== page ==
Friday, Jul 06, 2007, Page 11
Taiwan is targeting a 25-fold increase in biodiesel use in the next
three years to cut reliance on energy imports and reduce emissions of
harmful gases, a government official said yesterday.
Biodiesel use may rise to 100,000 kiloliter or 630,000 barrels in
2010, from an estimated 4,000 kiloliters this year, Yeh Huey-ching
(葉惠青), head of the Bureau of Energy, said in an interview. Diesel sold
at filling stations will have to contain 1 percent biofuel starting
next year from zero now, he said.
Energy from the nation's own resources, mostly hydropower and natural
gas, accounts for just 1.8 percent of supplies. Taiwan will use
soybeans, sunflower seeds and recycled cooking oil to make biodiesel
and turn sweet potatoes and corn into ethanol, Yeh said yesterday.
"We are developing clean and alternative energy sources," Yeh said.
The biofuels plan may contribute to Taiwan eventually meeting as much
as 8 percent of its own energy needs, he said, without giving a
Lawmakers must approve the proposal, which requires a change to the
Petroleum Management Law (石油管理法).
Biodiesel use last year was restricted to "a few hundred kiloliters"
consumed mostly by garbage removal trucks. Consumption of ethanol for
transportation may rise to 100,000 kiloliters in 2011, from zero now,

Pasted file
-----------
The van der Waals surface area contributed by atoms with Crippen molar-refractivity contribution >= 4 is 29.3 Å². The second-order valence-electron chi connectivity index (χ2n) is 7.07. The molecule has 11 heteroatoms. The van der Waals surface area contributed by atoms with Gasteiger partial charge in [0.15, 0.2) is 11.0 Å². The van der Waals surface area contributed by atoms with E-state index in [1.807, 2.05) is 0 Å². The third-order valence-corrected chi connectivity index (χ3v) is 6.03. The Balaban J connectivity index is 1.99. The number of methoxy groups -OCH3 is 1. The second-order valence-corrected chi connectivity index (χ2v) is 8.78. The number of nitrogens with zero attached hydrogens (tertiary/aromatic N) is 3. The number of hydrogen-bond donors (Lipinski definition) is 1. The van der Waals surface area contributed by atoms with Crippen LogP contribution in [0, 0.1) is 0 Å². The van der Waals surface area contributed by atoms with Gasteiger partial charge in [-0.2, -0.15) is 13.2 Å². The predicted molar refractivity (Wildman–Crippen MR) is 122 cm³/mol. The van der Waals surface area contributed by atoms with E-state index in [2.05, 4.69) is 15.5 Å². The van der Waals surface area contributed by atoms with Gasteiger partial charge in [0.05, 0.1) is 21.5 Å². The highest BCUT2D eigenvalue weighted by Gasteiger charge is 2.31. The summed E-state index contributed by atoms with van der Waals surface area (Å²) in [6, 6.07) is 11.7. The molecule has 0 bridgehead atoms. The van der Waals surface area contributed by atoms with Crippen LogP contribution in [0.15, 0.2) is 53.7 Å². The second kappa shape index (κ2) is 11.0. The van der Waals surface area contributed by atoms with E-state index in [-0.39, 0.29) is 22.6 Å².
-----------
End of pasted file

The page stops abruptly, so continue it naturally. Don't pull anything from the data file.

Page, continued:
The project needs the support of state-run CPC Corp, Taiwan (台灣中油) and
Formosa Petrochemical Corp (台塑石化), the nation's two oil refiners. CPC
will start selling diesel with 1 percent biofuel content at 82
gasoline stations later this month.
Starting September, eight CPC-run service stations will sell gasoline
containing 3 percent ethanol and government departments will be
encouraged to use the fuel, Yeh said.
Buses in Kaohsiung have been running on fuel that contains 2 percent
biodiesel since January, he said.
Thirty-five lines and 79 buses in Chiayi County have started using
fuel that contains 5 percent biodiesel since this month, Yeh said.
Starting July 27, gas stations in Taoyuan and Chiayi counties will
provide fuel containing 1 percent biodiesel to consumers, he said.
Taiwan had 2,615 gasoline stations as of last month, according to the
energy bureau. Diesel demand totaled 6.3 million kiloliters last year,
while 10.3 million kiloliters of gasoline was used.
Requiring all filling stations to sell biodiesel will mark a
"revolutionary step" for Taiwan, Yeh said.
Biodiesel costs NT$53 (US$1.6) a liter, according to the energy
bureau. That's more than double the NT$25.8 CPC charges for its
premium diesel at filling stations.
Additional reporting by Jessie Ho